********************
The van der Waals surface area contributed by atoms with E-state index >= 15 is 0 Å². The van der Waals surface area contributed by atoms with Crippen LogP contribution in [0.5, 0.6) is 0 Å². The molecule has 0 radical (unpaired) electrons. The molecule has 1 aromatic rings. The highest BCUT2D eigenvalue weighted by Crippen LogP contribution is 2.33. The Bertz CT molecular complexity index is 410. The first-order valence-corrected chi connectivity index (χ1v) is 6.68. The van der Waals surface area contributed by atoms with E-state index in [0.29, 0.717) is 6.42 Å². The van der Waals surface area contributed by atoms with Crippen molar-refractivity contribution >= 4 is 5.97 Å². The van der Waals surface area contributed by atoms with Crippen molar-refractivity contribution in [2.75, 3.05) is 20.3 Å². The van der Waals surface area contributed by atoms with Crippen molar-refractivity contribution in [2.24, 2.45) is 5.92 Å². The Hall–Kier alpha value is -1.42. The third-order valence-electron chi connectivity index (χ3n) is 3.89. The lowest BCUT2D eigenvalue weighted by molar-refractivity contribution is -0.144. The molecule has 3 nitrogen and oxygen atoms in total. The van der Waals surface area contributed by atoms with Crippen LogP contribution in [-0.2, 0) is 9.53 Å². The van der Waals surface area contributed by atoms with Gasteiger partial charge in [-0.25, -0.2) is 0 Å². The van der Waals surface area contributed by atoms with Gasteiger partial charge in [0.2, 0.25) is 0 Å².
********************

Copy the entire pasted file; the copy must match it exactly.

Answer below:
The van der Waals surface area contributed by atoms with E-state index >= 15 is 0 Å². The van der Waals surface area contributed by atoms with Crippen LogP contribution in [0.5, 0.6) is 0 Å². The molecule has 0 radical (unpaired) electrons. The molecule has 1 aromatic rings. The highest BCUT2D eigenvalue weighted by Crippen LogP contribution is 2.33. The Bertz CT molecular complexity index is 410. The first-order valence-corrected chi connectivity index (χ1v) is 6.68. The van der Waals surface area contributed by atoms with E-state index in [0.29, 0.717) is 6.42 Å². The van der Waals surface area contributed by atoms with Crippen molar-refractivity contribution >= 4 is 5.97 Å². The van der Waals surface area contributed by atoms with Crippen molar-refractivity contribution in [2.75, 3.05) is 20.3 Å². The van der Waals surface area contributed by atoms with Crippen molar-refractivity contribution in [2.24, 2.45) is 5.92 Å². The Hall–Kier alpha value is -1.42. The third-order valence-electron chi connectivity index (χ3n) is 3.89. The lowest BCUT2D eigenvalue weighted by molar-refractivity contribution is -0.144. The molecule has 3 nitrogen and oxygen atoms in total. The van der Waals surface area contributed by atoms with Crippen LogP contribution in [-0.2, 0) is 9.53 Å². The van der Waals surface area contributed by atoms with Gasteiger partial charge in [-0.25, -0.2) is 0 Å². The van der Waals surface area contributed by atoms with Gasteiger partial charge in [0.2, 0.25) is 0 Å².